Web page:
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of the south. what type of an agreement was supposed to be enforced with regards to blue nile as a means to work on having a government. they're supposed to be an integration of the military with this splm with the forces in that area. could you explain what the special group that was supposed to handle this was supposed to do?
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>> thank you for the question. the issue of the border is a clear condition. when i was with the negotiation, for the parties to agree although we have defined the border in 1956, the committee was set up. there is a commitment by the parties to ensure that the committee did not move very well. we said we should stick to the applicable dialogue of finding a peaceful settlement on the disputed border between the north and south. even if we fail to agree on those areas, we should resort to arbitration. it should not trigger any war.
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for nuba mountain and blue nile, an agreement was signed. the content of that agreement said we should have a cease- fire. second, we should go for the dialogue in discussing what should be the purpose of splm. they were pushing for the argument that there is no way you can disarm these people because these are the people who fought a political war and they accepted the agreement to ensure that proper consultation is conducted. you cannot just disarm them. the parties agree they should sit and continued to dialogue which be the status of splm.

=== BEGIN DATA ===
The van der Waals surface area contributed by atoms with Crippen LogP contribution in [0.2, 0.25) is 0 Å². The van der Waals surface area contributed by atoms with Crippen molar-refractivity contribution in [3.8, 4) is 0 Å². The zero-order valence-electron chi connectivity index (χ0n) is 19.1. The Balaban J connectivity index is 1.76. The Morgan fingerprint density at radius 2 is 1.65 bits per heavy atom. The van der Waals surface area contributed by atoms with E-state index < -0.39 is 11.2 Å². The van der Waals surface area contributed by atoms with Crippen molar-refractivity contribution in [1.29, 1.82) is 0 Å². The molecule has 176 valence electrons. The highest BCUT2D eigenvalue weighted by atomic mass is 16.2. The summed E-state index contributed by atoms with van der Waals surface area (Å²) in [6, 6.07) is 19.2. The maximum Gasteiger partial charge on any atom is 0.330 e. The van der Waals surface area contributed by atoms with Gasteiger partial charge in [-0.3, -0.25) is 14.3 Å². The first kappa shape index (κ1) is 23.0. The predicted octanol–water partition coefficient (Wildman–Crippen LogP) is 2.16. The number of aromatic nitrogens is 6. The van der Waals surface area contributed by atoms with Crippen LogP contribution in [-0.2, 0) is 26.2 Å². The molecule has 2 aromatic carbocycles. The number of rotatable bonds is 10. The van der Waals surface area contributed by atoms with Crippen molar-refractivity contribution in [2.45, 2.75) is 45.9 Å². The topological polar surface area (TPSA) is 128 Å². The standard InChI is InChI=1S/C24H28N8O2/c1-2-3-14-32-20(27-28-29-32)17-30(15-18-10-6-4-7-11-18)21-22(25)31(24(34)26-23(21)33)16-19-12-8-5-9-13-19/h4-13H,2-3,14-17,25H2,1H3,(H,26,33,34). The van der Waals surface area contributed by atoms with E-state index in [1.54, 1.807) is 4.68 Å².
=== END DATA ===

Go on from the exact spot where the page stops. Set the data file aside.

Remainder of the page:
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secondly, they discussed the political landscape. by having the splm as part of the political party, they would do their political activities. the ncp said that after everything is resolved , splm would be an illegal party. the whole debate about what is going to happen after the secession of the south. they need to discuss how they will leave another space with opportunities for middle said
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gen. sudan. it was agreed to by the president. when he went back, bashir and others disagreed. it was witnessed by the african union. even for the role of united's nation's, these of the people who should decide. this is an opportunity for the parties to engage and dialogue. >> let me ask a follow-up question. your organization, kush, how you see your organization being able to be of assistance? do you think that you're newly formed group would be able to
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assist in attempting to come up with resolutions in these three disputed areas? >> we want to forge a relationship with the people of the united states and africa. we took southern sudan and abier which gives us a chance to build confidence between us north and south. it has a lot of challenges of oil and conflict and challenges of displacement. kush is trying to see how we can advocate for a finer solutions for abier.
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the role of united nations is a peacekeeping force on the ground. we should discuss the role of united nations and protection. they were supposed to protect the citizens but we know what happened in the congo. let us a date with united nations of what that means.
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we say the united nations role there is not only as a peacekeeper but to help people relocate. we are seeing an opportunity by having an organization on the ground. sometimes these international organizations proven most cases that they cannot deliver. it is critical whether we can look for a partner that will have a knowledge and assessed. this is one thing we are discussing. we also want to build peace at the grass-roots level. we look at the local dynamics of whether we can afford this.